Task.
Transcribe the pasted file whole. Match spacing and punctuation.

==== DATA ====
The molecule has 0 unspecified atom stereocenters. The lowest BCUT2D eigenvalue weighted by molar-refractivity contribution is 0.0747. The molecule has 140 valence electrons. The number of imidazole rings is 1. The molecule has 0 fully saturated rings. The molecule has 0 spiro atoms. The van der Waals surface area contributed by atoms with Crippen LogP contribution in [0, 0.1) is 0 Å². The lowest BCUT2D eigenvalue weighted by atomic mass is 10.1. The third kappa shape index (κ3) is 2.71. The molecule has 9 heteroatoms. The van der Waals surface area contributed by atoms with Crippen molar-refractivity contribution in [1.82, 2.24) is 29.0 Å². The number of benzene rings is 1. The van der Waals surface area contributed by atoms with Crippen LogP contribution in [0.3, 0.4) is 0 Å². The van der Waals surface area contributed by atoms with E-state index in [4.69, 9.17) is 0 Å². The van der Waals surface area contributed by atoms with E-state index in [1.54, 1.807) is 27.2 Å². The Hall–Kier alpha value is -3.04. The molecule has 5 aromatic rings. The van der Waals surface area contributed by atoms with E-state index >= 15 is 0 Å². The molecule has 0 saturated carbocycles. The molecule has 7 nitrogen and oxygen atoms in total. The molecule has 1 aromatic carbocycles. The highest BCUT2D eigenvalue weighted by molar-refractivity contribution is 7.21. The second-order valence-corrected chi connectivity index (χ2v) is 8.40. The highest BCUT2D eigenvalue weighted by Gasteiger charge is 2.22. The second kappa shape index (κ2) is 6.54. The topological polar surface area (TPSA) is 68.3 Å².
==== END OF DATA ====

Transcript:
The molecule has 0 unspecified atom stereocenters. The lowest BCUT2D eigenvalue weighted by molar-refractivity contribution is 0.0747. The molecule has 140 valence electrons. The number of imidazole rings is 1. The molecule has 0 fully saturated rings. The molecule has 0 spiro atoms. The van der Waals surface area contributed by atoms with Crippen LogP contribution in [0, 0.1) is 0 Å². The lowest BCUT2D eigenvalue weighted by atomic mass is 10.1. The third kappa shape index (κ3) is 2.71. The molecule has 9 heteroatoms. The van der Waals surface area contributed by atoms with Crippen molar-refractivity contribution in [1.82, 2.24) is 29.0 Å². The number of benzene rings is 1. The van der Waals surface area contributed by atoms with Crippen LogP contribution in [0.3, 0.4) is 0 Å². The van der Waals surface area contributed by atoms with E-state index in [4.69, 9.17) is 0 Å². The van der Waals surface area contributed by atoms with E-state index in [1.54, 1.807) is 27.2 Å². The Hall–Kier alpha value is -3.04. The molecule has 5 aromatic rings. The van der Waals surface area contributed by atoms with E-state index >= 15 is 0 Å². The molecule has 0 saturated carbocycles. The molecule has 7 nitrogen and oxygen atoms in total. The molecule has 1 aromatic carbocycles. The highest BCUT2D eigenvalue weighted by molar-refractivity contribution is 7.21. The second-order valence-corrected chi connectivity index (χ2v) is 8.40. The highest BCUT2D eigenvalue weighted by Gasteiger charge is 2.22. The second kappa shape index (κ2) is 6.54. The topological polar surface area (TPSA) is 68.3 Å².